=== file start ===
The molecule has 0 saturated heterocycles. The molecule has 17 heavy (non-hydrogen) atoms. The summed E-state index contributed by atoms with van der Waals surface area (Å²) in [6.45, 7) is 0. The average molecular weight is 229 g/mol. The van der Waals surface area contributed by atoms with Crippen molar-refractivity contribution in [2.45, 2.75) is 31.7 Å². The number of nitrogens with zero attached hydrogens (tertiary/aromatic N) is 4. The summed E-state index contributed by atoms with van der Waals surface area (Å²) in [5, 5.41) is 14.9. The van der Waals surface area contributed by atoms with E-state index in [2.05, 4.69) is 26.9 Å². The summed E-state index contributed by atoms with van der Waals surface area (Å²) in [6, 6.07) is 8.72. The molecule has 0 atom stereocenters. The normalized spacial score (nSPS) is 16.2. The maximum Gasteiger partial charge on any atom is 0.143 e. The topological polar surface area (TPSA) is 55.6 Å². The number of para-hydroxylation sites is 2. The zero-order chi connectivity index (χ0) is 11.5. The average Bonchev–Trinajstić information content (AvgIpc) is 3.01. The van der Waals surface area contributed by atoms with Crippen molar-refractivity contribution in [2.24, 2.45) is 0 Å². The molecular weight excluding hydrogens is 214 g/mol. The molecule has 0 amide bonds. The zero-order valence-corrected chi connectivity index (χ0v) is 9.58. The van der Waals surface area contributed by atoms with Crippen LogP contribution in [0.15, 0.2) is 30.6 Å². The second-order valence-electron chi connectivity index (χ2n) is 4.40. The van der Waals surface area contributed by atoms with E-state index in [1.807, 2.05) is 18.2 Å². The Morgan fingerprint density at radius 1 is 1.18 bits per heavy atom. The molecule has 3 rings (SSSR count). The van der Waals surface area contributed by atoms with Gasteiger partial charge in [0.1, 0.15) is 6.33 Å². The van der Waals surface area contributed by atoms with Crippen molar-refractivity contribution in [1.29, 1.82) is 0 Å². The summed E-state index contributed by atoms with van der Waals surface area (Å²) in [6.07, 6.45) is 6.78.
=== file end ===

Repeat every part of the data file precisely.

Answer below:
The molecule has 0 saturated heterocycles. The molecule has 17 heavy (non-hydrogen) atoms. The summed E-state index contributed by atoms with van der Waals surface area (Å²) in [6.45, 7) is 0. The average molecular weight is 229 g/mol. The van der Waals surface area contributed by atoms with Crippen molar-refractivity contribution in [2.45, 2.75) is 31.7 Å². The number of nitrogens with zero attached hydrogens (tertiary/aromatic N) is 4. The summed E-state index contributed by atoms with van der Waals surface area (Å²) in [5, 5.41) is 14.9. The van der Waals surface area contributed by atoms with E-state index in [2.05, 4.69) is 26.9 Å². The summed E-state index contributed by atoms with van der Waals surface area (Å²) in [6, 6.07) is 8.72. The molecule has 0 atom stereocenters. The normalized spacial score (nSPS) is 16.2. The maximum Gasteiger partial charge on any atom is 0.143 e. The topological polar surface area (TPSA) is 55.6 Å². The number of para-hydroxylation sites is 2. The zero-order chi connectivity index (χ0) is 11.5. The average Bonchev–Trinajstić information content (AvgIpc) is 3.01. The van der Waals surface area contributed by atoms with Crippen molar-refractivity contribution in [2.24, 2.45) is 0 Å². The molecular weight excluding hydrogens is 214 g/mol. The molecule has 0 amide bonds. The zero-order valence-corrected chi connectivity index (χ0v) is 9.58. The van der Waals surface area contributed by atoms with Crippen LogP contribution in [0.15, 0.2) is 30.6 Å². The second-order valence-electron chi connectivity index (χ2n) is 4.40. The van der Waals surface area contributed by atoms with E-state index in [1.807, 2.05) is 18.2 Å². The Morgan fingerprint density at radius 1 is 1.18 bits per heavy atom. The molecule has 3 rings (SSSR count). The van der Waals surface area contributed by atoms with Gasteiger partial charge in [0.1, 0.15) is 6.33 Å². The van der Waals surface area contributed by atoms with Crippen molar-refractivity contribution in [1.29, 1.82) is 0 Å². The summed E-state index contributed by atoms with van der Waals surface area (Å²) in [6.07, 6.45) is 6.78.